The partisan spin cycle was in full-effect following this week‘s midterm elections.  President Obama did his best to frame the Republican victories as an expression of economic discontent rather than an outright rebuke of his legislative agenda.  Needless to say, the opposition party interpreted the results a little differently.  Conservatives, in fact, were eager to tout Tuesday’s outcomes as a mandate to roll back Obama administration’s most visible policies.  Or, as soon-to-be Speaker Boehner said on Wednesday, “It’s pretty clear the American people want a smaller, less costly and more accountable government.”

That contention appears to be difficult to argue with.  The exit polls showed that a plurality of voters (48 percent) want to repeal the recently passed health care legislation, with nearly everyone in that group supporting Republican candidates for the House of Representatives.  Analyses of YouGov survey data would seem to provide even greater evidence in support of this popular claim that Democrats took a “shellacking” in large part because their policies were out of step with the preferences of the American mainstream.  Indeed, the figure below shows that after controlling for partisan and ideological considerations, attitudes about the government’s involvement in health care were a significantly stronger predictor of respondents’ vote intentions in an October 2010 survey than they were of reported vote choices for the House of Representatives in the 2008 Cooperative Campaign Analysis Project (CCAP)—a YouGov survey of 20,000 respondents conducted by political scientists, Simon Jackman and Lynn Vavreck.  Moreover, and consistent with many post-election assertions about how liberal legislation hurt Democrats at the ballot booth, the display suggests that the plurality of Americans who want only minimal government involvement in health care were substantially more supportive of Republicans in 2010 than they were just two years earlier.              


Pundits and politicians who are interpreting the midterms as a referendum on Obama’s agenda, however, would be wise to read the forthcoming book of MIT political scientist, Gabriel Lenz.  Lenz convincingly demonstrates that policies subjected to intense public debate rarely become more important determinants of citizens’ vote choices.  Instead, voters will more often first pick a candidate based upon partisan and performance factors and then adopt that politician’s views about high-profile policies.  So, for example, voters who decided to vote for Republican candidates in the midterms because of the poor economy would also be more likely to embrace that party’s position on health care reform.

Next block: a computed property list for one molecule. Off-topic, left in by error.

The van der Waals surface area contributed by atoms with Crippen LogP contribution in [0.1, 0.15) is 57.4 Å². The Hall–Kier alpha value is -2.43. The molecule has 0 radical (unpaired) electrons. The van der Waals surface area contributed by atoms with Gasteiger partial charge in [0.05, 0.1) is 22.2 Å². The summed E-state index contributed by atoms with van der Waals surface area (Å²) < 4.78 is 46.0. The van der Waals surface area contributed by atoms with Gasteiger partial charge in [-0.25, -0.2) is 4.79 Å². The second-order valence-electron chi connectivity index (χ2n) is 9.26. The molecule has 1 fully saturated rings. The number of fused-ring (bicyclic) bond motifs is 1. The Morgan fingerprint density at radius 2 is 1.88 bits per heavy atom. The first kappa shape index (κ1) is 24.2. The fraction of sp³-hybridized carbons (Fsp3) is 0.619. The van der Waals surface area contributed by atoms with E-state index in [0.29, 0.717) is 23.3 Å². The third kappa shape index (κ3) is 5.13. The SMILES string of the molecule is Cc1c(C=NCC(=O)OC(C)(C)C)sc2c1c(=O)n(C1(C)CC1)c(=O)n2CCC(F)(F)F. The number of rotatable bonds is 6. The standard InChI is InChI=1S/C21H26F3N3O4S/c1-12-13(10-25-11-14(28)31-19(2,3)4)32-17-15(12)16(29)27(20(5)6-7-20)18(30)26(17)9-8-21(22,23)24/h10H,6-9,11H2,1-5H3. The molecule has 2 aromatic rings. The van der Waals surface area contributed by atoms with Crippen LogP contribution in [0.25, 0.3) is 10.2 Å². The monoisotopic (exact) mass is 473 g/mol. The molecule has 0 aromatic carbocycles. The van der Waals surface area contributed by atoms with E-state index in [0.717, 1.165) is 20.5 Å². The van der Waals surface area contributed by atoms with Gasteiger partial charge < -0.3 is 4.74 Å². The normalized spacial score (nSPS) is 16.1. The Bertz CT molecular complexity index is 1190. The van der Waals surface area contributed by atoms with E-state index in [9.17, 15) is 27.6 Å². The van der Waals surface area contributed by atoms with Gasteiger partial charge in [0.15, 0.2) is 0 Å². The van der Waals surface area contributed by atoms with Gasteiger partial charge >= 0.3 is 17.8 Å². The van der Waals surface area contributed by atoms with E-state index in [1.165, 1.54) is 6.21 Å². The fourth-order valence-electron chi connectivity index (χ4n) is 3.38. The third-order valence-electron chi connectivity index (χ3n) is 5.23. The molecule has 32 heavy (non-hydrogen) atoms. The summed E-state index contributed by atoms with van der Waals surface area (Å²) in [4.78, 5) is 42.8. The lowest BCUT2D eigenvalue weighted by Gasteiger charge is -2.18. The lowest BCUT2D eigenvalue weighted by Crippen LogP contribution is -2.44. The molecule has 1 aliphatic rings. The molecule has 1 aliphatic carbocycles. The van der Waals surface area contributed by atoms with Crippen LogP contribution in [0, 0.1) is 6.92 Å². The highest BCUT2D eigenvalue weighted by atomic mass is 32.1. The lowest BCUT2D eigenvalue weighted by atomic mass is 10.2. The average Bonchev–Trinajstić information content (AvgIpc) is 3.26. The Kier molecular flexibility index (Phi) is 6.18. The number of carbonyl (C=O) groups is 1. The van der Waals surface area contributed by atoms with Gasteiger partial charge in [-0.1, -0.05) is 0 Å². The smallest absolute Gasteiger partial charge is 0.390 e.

Some preliminary evidence suggests that this reverse causality phenomenon in which vote choice causes policy positions rather than policy preferences motivating votes is responsible for the greater impact of 2010 health care attitudes shown above.  Many of the CCAP respondents who we re-interviewed during last fall’s contentious debate over health care reform changed their health care opinions from early 2008 to late 2009.  There was a clear pattern found in this opinion change too: Obama voters became more supportive of government involvement over time while McCain voters increasingly wanted health care to be left up to individuals.  Only a few of these respondents, however, changed their support for Obama to comport with their previously recorded health care attitudes.  It certainly appears from these results, then, that the popularity of the president and his party was not dependent on strong sentiments against government involvement in health care.  Rather, support for the Democrats’ health care plan seems to be dictated by Americans’ underlying partisan preferences. 

The underlying distribution of partisan preferences in national elections, of course, is largely based on performance factors like the state of the economy.  To be sure, health care could have easily factored into performance evaluations of both Obama and Democrats in congress.  Many voters, for instance, undoubtedly found it misguided to focus resources on passing health care reform legislation when so many Americans are facing such severe economic hardships.  That is a far cry, however, from the Republican leadership’s matter of fact claims about how they won the House because the outgoing Congress’s agenda did not reflect the ideological preferences of the American mainstream.          

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